What to do about a fraudulent home inspection?

UPDATED: Sep 30, 2022

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What to do about a fraudulent home inspection?

I have been in my house for about 6 years this August. We had problems with the roof leaking not even a year after we moved in. The insurance company would not pay for it because they said it was preexisting condition from wear and tear. The inspection said that the roof was only 5 years old. We have had 3 different leaks in 3 different parts of

the ceiling in our house. There is no way a 5 year old roof should be leaking like this. Our home owners insurance company has dropped us and no one will pick us up until a new roof is put on. I think a fraudulent home inspection was done and they just did patch work to pass. What can I do about this?

Asked on November 4, 2016 under Real Estate Law, South Carolina


SJZ, Member, New York Bar / FreeAdvice Contributing Attorney

Answered 6 years ago | Contributor

Fraud is an intentional lie: to win a fraud case, you'd have to show that the inspector deliberately lied (not merely was wrong), which can be very difficult to prove.
As a general matter, you can often sue a professional for being unreasonably careless (negligent; essentially, malpractice) in how they did their job, but you'd have to have evidence they were unreasonably careless. For example, you'd need another inspector or knowledgeable/roofing contractor to inspect your roof and show not only that it is more than 5 years old, but that a reasonable home inspector, doing the sort of inspection normally done, would have seen that it was older and/or seen obvious signs of some previous leaks or other issues. Without some other knoweldgeable professional providing an expert opinion as to the inspector's negligence, you would not be able to prove your case--that fact that you, as a layperson, think that a 5-year-old roof would not leak like this is not relevant and would not persuade a court; you need evidence.
Moreover, people can limit their ability to sue in a contract, and while such limitations are not absolute (there are situations, like fraud or other deliberate wrongful acts where you can get around them), such as limitation of liability is generally valid and can substantially limit your abilty to sue (or if you can sue, what you could win--often, you are limited to getting your money back). Review your contract or service agreement with the inspector to see if and to what extent you contractually agreed to limit or give up your ability to sue.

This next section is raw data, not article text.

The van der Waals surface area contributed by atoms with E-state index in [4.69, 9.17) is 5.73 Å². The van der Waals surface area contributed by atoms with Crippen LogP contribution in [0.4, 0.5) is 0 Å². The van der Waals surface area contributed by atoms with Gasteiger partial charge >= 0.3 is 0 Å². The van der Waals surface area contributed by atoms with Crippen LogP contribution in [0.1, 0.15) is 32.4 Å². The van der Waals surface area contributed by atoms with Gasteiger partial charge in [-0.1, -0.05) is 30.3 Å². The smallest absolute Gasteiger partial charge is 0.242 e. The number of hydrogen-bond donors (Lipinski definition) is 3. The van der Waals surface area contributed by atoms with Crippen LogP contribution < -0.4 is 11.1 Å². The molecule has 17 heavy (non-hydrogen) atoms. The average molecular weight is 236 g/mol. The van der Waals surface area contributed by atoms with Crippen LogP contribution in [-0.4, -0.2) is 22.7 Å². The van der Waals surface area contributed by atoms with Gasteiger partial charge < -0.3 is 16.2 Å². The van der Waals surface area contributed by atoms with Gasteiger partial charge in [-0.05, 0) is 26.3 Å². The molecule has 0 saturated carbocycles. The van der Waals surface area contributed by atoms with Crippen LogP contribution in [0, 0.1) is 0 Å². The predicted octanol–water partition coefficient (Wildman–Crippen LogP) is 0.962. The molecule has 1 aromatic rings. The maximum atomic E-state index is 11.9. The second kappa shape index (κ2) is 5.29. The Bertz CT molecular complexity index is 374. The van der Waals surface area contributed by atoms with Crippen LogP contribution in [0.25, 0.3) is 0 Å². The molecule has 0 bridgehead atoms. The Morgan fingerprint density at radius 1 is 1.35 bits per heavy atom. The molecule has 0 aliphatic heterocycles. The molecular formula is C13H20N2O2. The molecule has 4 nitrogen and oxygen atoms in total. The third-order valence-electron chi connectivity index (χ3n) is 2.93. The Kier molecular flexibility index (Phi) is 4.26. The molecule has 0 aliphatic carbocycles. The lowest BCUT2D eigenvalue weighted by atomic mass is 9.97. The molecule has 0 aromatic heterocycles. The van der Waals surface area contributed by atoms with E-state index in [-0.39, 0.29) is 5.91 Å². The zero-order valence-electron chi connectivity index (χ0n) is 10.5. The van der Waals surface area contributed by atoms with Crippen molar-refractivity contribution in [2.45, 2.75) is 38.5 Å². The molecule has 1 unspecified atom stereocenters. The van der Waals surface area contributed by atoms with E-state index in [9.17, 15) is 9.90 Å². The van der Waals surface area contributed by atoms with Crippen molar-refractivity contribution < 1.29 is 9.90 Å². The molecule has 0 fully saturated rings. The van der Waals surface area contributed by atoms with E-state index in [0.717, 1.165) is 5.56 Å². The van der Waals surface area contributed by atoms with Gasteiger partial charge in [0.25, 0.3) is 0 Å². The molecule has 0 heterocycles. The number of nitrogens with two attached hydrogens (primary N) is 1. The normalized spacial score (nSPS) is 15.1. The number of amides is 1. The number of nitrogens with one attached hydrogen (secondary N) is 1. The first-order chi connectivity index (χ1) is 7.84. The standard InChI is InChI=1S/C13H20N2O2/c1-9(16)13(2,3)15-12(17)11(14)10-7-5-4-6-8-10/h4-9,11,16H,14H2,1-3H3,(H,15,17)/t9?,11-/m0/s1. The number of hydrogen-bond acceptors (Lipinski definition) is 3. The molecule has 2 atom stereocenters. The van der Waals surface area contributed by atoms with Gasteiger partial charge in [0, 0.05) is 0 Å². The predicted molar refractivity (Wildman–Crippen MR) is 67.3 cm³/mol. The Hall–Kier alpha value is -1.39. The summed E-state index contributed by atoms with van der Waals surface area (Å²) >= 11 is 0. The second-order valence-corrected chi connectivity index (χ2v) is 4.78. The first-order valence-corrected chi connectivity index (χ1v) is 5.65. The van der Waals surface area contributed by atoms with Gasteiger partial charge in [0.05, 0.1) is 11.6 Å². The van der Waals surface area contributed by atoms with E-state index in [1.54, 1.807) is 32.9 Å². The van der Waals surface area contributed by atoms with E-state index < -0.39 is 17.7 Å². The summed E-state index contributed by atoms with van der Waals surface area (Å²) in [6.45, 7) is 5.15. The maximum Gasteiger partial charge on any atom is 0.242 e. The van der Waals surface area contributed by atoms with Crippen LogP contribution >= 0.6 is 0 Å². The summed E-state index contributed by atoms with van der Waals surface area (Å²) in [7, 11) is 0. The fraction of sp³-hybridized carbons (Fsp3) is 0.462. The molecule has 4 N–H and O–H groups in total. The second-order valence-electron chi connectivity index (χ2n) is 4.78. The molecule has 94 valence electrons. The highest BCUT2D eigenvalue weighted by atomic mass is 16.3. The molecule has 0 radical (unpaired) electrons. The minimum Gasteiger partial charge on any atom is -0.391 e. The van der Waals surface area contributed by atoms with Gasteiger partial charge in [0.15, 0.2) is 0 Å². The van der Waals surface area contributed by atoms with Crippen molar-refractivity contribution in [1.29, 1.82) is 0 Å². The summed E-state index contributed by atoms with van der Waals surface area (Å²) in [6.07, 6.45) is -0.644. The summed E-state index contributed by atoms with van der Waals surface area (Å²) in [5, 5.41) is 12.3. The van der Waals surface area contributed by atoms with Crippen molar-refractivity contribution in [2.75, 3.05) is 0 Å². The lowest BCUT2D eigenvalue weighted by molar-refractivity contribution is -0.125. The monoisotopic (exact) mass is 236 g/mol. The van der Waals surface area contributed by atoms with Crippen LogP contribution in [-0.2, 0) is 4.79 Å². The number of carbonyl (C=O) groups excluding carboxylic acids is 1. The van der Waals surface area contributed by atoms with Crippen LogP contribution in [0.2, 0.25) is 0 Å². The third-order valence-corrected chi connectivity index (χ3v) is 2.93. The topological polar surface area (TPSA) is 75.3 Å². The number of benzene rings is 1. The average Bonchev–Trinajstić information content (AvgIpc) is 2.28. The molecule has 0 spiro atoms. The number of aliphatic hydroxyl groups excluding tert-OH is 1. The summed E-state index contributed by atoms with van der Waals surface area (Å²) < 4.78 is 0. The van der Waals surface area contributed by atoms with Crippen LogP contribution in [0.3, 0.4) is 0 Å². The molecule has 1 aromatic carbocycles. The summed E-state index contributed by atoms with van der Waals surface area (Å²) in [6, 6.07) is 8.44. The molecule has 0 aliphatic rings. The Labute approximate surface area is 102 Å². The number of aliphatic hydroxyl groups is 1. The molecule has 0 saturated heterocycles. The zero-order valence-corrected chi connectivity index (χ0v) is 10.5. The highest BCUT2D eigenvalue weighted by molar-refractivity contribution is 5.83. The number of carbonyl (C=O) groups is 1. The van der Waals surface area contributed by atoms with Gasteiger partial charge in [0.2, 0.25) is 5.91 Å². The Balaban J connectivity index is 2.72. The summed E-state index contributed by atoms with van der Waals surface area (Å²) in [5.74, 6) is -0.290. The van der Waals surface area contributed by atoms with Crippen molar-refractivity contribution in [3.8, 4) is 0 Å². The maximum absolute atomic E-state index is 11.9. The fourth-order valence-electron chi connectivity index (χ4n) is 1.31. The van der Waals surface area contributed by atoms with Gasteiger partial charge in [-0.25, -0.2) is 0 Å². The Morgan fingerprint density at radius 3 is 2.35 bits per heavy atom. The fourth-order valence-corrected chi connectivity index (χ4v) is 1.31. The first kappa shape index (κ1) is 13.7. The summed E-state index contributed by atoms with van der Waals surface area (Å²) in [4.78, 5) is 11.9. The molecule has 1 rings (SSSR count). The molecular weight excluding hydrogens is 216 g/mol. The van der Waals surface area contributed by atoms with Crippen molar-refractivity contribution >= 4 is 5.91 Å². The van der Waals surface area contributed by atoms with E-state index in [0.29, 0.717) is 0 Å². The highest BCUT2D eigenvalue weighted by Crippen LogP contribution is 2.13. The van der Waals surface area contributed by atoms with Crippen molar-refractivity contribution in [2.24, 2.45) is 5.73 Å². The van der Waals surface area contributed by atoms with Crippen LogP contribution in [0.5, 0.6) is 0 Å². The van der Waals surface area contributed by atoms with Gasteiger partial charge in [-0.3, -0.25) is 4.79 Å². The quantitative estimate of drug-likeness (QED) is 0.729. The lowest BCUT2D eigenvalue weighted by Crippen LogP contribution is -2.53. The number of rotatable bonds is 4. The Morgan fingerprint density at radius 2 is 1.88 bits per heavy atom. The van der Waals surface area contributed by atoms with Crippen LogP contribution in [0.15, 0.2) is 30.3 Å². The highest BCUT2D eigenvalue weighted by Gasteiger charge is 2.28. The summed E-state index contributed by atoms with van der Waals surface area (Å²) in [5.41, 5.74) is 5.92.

IMPORTANT NOTICE: The Answer(s) provided above are for general information only. The attorney providing the answer was not serving as the attorney for the person submitting the question or in any attorney-client relationship with such person. Laws may vary from state to state, and sometimes change. Tiny variations in the facts, or a fact not set forth in a question, often can change a legal outcome or an attorney's conclusion. Although AttorneyPages.com has verified the attorney was admitted to practice law in at least one jurisdiction, he or she may not be authorized to practice law in the jurisdiction referred to in the question, nor is he or she necessarily experienced in the area of the law involved. Unlike the information in the Answer(s) above, upon which you should NOT rely, for personal advice you can rely upon we suggest you retain an attorney to represent you.

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